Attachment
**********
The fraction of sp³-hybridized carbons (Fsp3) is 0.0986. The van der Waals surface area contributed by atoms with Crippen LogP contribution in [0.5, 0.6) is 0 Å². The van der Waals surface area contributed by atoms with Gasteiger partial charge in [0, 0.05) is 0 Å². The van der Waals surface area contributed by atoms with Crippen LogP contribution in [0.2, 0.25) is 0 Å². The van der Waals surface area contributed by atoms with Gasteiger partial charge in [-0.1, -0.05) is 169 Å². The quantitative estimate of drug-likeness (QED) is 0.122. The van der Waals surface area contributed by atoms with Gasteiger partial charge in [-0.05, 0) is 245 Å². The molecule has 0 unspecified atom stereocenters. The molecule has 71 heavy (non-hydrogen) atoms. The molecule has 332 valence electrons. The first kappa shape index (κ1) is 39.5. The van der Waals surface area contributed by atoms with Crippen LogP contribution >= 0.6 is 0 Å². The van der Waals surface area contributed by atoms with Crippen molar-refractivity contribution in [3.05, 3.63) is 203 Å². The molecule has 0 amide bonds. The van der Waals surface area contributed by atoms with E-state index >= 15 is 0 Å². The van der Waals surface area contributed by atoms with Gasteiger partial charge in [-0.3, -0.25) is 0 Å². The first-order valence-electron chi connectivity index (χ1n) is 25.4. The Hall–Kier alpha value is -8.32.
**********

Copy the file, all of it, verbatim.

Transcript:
The fraction of sp³-hybridized carbons (Fsp3) is 0.0986. The van der Waals surface area contributed by atoms with Crippen LogP contribution in [0.5, 0.6) is 0 Å². The van der Waals surface area contributed by atoms with Gasteiger partial charge in [0, 0.05) is 0 Å². The van der Waals surface area contributed by atoms with Crippen LogP contribution in [0.2, 0.25) is 0 Å². The van der Waals surface area contributed by atoms with Gasteiger partial charge in [-0.1, -0.05) is 169 Å². The quantitative estimate of drug-likeness (QED) is 0.122. The van der Waals surface area contributed by atoms with Gasteiger partial charge in [-0.05, 0) is 245 Å². The molecule has 0 unspecified atom stereocenters. The molecule has 71 heavy (non-hydrogen) atoms. The molecule has 332 valence electrons. The first kappa shape index (κ1) is 39.5. The van der Waals surface area contributed by atoms with Crippen LogP contribution >= 0.6 is 0 Å². The van der Waals surface area contributed by atoms with Crippen molar-refractivity contribution in [3.05, 3.63) is 203 Å². The molecule has 0 amide bonds. The van der Waals surface area contributed by atoms with E-state index >= 15 is 0 Å². The van der Waals surface area contributed by atoms with Gasteiger partial charge in [-0.3, -0.25) is 0 Å². The first-order valence-electron chi connectivity index (χ1n) is 25.4. The Hall–Kier alpha value is -8.32.